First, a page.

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The benefits and perils of a charitable remainder trust

On Behalf of | Sep 15, 2020 | Estate Planning, Trusts |

There are different types of trusts that can serve different purposes. The charitable remainder trust (CRT), for example, is a popular type of irrevocable trust for charity-minded individuals. It offers a variety of benefits, but there are some potential risks as well.

Benefiting charities and donors

One of the main benefits of this trust is that it enables donors to reduce the cost of their generosity. It does this while providing income to the donor, who can also act as the trustee while still alive. Once the donor (or their spouse) dies, the trust bypasses probate and the remainder of the trust goes to one or a combination of a church, charity, private foundation or qualifying non-profit.

While the trust creator is still alive, the trust also provides a way to shelter a highly appreciated asset, such as real estate, a business or stocks. The assets are placed in the trust and subsequently sold, thus avoiding a prohibitively high capital gains tax. The couple can deed a percentage of the sale (perhaps of a home) above the capital gains exclusion on a personal residence to the CRT. The taxes are limited to a percentage of the adjusted gross income, while the remaining amount above the threshold can be rolled over for five years.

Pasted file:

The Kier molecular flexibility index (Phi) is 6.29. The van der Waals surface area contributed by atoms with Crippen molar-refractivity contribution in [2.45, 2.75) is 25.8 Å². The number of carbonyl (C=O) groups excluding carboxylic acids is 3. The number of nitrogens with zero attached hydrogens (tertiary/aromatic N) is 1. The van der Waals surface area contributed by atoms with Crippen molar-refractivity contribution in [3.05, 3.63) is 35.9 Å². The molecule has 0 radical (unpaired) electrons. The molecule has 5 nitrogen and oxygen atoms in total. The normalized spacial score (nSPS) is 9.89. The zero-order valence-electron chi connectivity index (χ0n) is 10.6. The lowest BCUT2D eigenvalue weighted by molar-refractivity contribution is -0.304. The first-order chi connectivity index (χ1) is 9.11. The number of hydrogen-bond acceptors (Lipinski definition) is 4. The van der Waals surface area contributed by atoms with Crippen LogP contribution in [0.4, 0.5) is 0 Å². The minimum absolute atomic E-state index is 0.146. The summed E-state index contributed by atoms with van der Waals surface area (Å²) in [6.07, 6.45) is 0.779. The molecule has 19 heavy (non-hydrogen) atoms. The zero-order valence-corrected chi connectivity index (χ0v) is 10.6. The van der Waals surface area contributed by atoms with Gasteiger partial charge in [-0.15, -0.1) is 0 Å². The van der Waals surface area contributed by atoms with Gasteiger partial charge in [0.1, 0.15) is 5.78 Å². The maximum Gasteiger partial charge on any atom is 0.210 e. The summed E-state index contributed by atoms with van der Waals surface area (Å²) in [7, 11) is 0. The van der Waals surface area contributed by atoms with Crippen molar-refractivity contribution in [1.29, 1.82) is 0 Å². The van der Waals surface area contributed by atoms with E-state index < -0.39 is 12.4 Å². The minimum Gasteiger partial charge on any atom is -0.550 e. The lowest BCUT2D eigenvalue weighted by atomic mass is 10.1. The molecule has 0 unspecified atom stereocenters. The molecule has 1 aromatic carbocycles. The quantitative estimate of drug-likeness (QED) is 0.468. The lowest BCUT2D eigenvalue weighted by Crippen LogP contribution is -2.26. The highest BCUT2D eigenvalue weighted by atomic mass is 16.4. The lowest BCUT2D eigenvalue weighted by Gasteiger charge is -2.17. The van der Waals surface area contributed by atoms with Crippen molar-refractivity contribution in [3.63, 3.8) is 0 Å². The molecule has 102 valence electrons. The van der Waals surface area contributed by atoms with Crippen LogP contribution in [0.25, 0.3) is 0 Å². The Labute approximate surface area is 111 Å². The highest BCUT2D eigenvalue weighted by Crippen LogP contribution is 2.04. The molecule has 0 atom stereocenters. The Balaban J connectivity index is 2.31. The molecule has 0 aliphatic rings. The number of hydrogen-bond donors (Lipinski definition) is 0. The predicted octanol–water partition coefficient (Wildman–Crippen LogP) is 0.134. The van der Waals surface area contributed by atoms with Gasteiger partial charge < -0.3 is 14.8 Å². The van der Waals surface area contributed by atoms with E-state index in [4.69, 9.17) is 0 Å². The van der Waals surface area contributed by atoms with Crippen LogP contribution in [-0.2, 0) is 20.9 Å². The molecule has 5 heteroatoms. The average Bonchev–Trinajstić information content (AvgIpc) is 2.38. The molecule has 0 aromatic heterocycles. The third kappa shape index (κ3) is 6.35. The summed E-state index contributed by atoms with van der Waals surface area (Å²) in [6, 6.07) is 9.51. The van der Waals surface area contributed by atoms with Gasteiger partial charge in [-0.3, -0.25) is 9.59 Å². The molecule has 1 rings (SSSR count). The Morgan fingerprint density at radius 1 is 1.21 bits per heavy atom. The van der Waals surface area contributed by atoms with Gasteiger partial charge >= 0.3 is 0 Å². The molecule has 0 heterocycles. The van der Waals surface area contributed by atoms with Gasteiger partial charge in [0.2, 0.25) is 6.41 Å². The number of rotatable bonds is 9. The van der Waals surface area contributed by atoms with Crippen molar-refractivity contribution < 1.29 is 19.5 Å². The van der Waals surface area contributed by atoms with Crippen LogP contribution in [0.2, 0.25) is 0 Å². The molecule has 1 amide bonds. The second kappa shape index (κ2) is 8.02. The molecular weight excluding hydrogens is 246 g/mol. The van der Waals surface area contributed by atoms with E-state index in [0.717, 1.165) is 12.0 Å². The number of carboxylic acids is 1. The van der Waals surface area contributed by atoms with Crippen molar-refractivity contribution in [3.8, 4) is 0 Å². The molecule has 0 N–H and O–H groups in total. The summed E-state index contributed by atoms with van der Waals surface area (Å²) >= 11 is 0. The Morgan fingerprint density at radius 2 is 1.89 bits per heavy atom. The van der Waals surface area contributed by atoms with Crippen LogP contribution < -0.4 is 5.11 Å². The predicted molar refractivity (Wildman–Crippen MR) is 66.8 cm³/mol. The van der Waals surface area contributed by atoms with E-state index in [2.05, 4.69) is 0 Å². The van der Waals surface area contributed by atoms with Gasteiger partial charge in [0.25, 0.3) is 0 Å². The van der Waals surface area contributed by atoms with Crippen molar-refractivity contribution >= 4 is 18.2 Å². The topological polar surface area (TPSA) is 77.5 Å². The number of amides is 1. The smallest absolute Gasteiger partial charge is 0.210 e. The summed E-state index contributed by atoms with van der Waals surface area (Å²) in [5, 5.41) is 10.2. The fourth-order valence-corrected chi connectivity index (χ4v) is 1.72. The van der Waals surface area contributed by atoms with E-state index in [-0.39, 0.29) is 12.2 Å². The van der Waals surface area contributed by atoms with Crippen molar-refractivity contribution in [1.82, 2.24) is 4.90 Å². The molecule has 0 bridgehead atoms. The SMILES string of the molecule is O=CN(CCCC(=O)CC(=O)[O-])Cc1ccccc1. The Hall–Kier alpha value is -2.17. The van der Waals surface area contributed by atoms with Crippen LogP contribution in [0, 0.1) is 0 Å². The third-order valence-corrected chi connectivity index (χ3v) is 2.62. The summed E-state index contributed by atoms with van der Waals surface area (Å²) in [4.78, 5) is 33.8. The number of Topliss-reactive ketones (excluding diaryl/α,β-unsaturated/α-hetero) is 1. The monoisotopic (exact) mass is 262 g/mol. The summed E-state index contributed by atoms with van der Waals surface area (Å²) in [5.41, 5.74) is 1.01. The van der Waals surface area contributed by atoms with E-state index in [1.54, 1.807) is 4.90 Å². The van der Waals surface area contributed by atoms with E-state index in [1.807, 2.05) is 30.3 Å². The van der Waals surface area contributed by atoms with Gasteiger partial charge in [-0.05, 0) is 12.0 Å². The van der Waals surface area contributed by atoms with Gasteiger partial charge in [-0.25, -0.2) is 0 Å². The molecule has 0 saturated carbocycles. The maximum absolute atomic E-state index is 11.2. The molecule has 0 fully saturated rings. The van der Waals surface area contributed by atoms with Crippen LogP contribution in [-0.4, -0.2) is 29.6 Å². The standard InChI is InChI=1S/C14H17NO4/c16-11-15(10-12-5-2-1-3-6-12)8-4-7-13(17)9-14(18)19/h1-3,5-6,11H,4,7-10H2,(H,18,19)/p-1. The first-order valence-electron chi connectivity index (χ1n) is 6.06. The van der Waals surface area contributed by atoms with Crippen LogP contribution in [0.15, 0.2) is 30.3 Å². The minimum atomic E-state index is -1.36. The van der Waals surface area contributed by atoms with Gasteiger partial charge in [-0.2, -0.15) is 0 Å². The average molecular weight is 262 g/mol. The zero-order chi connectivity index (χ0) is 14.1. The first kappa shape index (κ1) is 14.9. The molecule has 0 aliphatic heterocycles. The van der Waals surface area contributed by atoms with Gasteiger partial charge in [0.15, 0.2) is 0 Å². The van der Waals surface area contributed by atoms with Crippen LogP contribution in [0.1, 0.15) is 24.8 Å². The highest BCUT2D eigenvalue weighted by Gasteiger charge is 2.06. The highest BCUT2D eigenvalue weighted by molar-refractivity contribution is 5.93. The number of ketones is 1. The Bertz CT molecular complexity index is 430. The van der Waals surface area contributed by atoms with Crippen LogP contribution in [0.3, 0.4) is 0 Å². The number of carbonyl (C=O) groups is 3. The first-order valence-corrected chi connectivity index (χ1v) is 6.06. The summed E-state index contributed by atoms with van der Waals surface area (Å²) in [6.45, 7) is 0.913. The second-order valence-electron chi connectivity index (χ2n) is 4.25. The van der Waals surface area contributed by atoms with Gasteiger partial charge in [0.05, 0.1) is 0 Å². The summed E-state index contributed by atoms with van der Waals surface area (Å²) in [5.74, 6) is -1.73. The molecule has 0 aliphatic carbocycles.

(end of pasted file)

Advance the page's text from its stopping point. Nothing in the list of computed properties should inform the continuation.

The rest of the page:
Five areas of concern

Irrevocable trusts are designed to be inflexible. This can lead to problems that are hard to fix. These include:

  • The amount paid to the donor is a fixed percentage, which may end up being too much or not enough.
  • The trust passes to a charity rather than family after the donor or their spouse dies.
  • 10% of the CRT’s initial amount must be paid to the charity or group of charities, even if more than 90% of the trust was paid back to the donor.
  • An inaccurate assessment of assets’ value leads to miscalculations that mean losing money.
  • Exhaustion of trust can lead to tax penalties.

Independent counsel can help

Major non-profits can help the donor set up a CRT, but these organizations’ primary interest is serving their best interests. Instead, donors may want to establish their independent CRT with help from a knowledgeable estate law attorney who knows how to create a trust that serves the client’s needs.